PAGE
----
Selected Papers


Woodill, A. J., Nakamoto, S. T., Kawabata, A. M., & Leung, P. (2017). To Spray or Not to Spray: A Decision Analysis of Coffee Berry Borer in Hawaii.

      Insects, 8(4), 116. [link]

Woodill, A. J., Hemachandra, D., Nakamoto, S. T., & Leung, P. (2014). The Economics of Coffee Production in Hawai’i, (June),1-9. [link]

Richardson, G. M., Bowers, J., Woodill, A. J., Barr, J. R., Gawron, J. M., & Levine, R. a. (2014). Topic Models: A Tutorial with R. International Journal

      of Semantic Computing, 08(01), 85-98. [link]



Working Papers


Adaptation to Climate Change: Disentangling Revenue and Crop Choice Responses

Many suggest that adaptation will mitigate the harmful effects of climate change on agriculture, and offer this as a critique of studies that estimate climate-change impacts by extrapolating from short-run links between crop yield and weather. Theory indicates that weather responses should provide a first-order approximation to the climate response, a point we clarify more generally in this paper. Empirically, some studies focus on cross-sectional associations between agricultural outcomes and prevailing climate, implicitly accounting for adaptation; but the adaptive mechanism is not clear and the relationships may be confounded by unobserved factors. In this paper, we use a long history of crop choice and productivity outcomes to estimate effects of both weather and climate for major field crops in the United States. The approach leverages historical differences in climate trends across U.S. counties, differences that are large enough to span anticipated climate changes over the next 50 years, even after removing state-level trends. Climates are defined by backwardlooking rolling means of the weather measures, with lag length selected via cross-validation. We then estimate the effect of climate change from a base level to uniform increases in temperature from 0-5°C. We find adaptation slightly reduces impacts relative to estimates that consider weather alone.

Nonlinear Temperature Effects and Short-Run Adaptation of the Dust Bowl Region during the 1930s

The Dust Bowl of the 1930s was one of the most significant environmental events in American history. Understanding the short-run adjustments from major weather events on agricultural yield can shed light on the economic impacts of changing weather conditions. Nonlinear temperature effects are examined in the Great Plains region of the US from 1910 - 1960 to identify changes in corn yield and short-run adaptation. Results show the Dust Bowl region had more harmful temperatures than the Northern Great Plains, but the temperature effect on corn yields were similar in each region; however, total corn yields from 1910-1960 were less in the Dust Bowl region. Nonlinear estimation results show slight adaptation in the Dust Bowl region and no adaptation in the Northern region. Adaptation appears to be limited in the short-run even with the introduction of hybrid corn and changing farming practices. Precipitation also appears to play less of a role on crop yields. These results add a historical perspective to the issue of short-run adaptation due to extreme weather events.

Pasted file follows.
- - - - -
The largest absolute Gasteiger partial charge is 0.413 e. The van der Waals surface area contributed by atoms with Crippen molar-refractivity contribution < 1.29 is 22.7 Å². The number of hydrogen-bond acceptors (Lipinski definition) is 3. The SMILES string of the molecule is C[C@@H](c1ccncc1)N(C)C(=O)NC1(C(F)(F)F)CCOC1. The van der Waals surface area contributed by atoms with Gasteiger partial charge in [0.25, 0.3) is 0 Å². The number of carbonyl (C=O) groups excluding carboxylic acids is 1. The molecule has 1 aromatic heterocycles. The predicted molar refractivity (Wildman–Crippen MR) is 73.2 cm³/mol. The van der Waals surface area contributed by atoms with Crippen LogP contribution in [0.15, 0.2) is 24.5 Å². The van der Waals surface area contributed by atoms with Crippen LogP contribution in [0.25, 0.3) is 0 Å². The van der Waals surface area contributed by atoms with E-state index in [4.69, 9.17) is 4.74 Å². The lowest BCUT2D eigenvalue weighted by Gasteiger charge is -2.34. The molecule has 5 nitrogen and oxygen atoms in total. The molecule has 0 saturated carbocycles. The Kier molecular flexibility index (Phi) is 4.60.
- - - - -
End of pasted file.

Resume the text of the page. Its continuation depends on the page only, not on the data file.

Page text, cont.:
Optimal spraying and harvesting strategies to combat CBB in Hawaii: A dynamic approach

This paper considers optimal decisions coffee farmers make to combat damage from the coffee berry borer in Hawaii. We model the decision to spray or not spray a biological insecticide, Beauveria bassiana, based on the expected damage from not spraying versus the cost to spray. If damages are greater than the cost to spray, then it is beneficial to spray in order to mitigate damage to coffee. A time-inhomogenous Markov-chain is used to estimate economic damage in each month based on whether a farm decides to spray or not spray. The Markov-chain is incorporated into a dynamic programming model to optimize the net benefit during a coffee season. Results provide an optimal decision path for a coffee growing season. Next, a simulation of a two-farm scenario is conducted to test the differences between a well-managed and poorly-managed farm to show the initial infestation levels are important factors in reducing economic damage. We also trace out an infestation threshold where a farmer would be indifferent between spray or not spray to allow for better decision making.